Introduced in 2000, IR35 legislation is used to determine the employment status and the subsequent tax status of an individual. Depending on your contractual arrangements and working practices you will be determined as either inside or outside of IR35. If you are deemed inside IR35 your tax status is essentially one of a typical employee whose taxes should be deducted at source and paid to HMRC. If you are deemed outside IR35 you will have the opportunity to operate through a Limited Company where your payment arrangements are more flexible, giving you the option to receive dividend payments. It is important to note that in checking the IR35 status, both the contract and working practices must be reviewed and as such, it’s important you take professional advice on this matter.

What is Supervision, Direction and Control (SDC)?

Supervision, Direction and Control (SDC) is a very significant term for contractors to be aware of. It essentially refers to the interpretation of a contractors working arrangements on whether they perform their work under the supervision, direction and control of another person. Determining whether SDC does or doesn’t apply to a contractors working arrangements will help to determine if they fall inside or outside of IR35 (which will then determine the contracting options and tax status).

What ​is Mutuality of Obligation (MOO)?

Is the client obliged to offer you work and are you obliged to accept any work offered?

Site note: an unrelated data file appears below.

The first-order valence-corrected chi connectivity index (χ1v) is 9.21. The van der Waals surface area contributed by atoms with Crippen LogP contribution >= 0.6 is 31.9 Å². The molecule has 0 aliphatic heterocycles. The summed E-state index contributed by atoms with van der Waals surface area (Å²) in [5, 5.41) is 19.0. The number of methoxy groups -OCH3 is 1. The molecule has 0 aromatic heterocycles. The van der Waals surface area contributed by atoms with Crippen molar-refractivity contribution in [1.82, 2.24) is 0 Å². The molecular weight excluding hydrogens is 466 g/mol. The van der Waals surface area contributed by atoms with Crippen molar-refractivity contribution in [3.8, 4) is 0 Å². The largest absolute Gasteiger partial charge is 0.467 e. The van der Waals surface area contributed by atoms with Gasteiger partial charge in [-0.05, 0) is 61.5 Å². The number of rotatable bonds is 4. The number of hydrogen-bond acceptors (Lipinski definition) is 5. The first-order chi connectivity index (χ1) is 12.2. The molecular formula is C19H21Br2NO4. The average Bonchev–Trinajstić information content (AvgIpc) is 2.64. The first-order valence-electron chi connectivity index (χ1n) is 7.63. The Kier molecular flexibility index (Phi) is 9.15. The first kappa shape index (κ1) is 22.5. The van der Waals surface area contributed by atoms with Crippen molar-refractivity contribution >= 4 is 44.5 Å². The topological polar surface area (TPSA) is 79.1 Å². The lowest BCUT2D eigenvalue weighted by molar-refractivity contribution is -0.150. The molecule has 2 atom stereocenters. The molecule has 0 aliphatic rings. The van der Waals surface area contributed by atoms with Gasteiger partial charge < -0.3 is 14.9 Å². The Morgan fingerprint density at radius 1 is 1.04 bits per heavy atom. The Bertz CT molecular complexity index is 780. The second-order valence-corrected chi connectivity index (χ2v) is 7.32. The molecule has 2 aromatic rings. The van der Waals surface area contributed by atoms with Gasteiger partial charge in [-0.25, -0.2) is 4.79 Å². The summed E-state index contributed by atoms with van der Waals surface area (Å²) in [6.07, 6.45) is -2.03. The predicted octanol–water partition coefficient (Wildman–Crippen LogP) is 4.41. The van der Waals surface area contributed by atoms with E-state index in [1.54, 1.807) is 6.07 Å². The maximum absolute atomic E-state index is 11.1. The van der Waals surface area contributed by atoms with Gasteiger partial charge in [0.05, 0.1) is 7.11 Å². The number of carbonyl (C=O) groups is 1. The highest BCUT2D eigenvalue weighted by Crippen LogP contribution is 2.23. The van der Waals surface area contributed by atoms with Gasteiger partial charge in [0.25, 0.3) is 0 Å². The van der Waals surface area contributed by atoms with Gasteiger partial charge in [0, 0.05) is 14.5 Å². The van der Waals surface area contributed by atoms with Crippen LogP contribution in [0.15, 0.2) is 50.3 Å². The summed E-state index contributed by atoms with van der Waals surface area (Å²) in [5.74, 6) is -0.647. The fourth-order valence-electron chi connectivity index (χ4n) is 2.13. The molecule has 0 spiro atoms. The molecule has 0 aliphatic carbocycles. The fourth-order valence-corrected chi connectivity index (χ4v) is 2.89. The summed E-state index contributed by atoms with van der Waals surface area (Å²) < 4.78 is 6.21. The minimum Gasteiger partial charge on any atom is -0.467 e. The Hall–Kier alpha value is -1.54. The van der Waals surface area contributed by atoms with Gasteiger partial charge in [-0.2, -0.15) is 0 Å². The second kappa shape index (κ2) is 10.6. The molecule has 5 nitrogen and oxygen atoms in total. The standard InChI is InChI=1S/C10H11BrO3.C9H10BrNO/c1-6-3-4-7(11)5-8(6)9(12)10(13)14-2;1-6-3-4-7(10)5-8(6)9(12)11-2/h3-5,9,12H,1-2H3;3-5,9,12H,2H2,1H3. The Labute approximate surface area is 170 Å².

Mutuality of obligation, or MOO, is one of the IR35 key tests of employment used by a tax tribunal or court to establish whether a contractor is in fact a disguised employee and therefore subject to the provisions of IR35. If found inside IR35 during an investigation by HMRC or in a subsequent court or tribunal enquiry, contractors potentially face steep bills for additional income tax, National Insurance Contributions (NICs), interest and penalties. Put into context, mutuality of obligation is generally considered by experts to be a less strong IR35 factor compared to control and substitution but is still seen as a significant pointer towards employment if found to apply.

Why do Public Sector contractors us umbrella’s?

A. ​If you are a contractor who works for a public-sector client it is likely you will be required to use an umbrella company for your contracting / payment arrangements. This is due to reform in legislation introduced in April 2017 which made public sector bodies responsible for any un-paid taxes by contractors operating through their own Limited Companies whilst working on public sector contracts. Due to the associated risks many public sector bodies now insist their contractors use PAYE umbrella providers where their taxes are paid at source, reducing the risk faced by the public sector entity for unpaid taxes.

IR35 Assessment – ‘Status Determination Statement’

When the time comes and you need to assess your IR35 status or the status of a contractor there are many online tools/services you can choose from to look through your contract and provide the ‘status determination statement’ that is required.

A single IR35 Assessment will be around £60 or you can choose an IR35 service that charges a monthly fee of around £20-£30 for unlimited assessments/determinations and most importantly compliance and also provides tax investigation insurance. 

We cannot recommend which IR35 service you should use but we would advise that you use a service that has been around a few years and that clearly has a great reputation in IR35.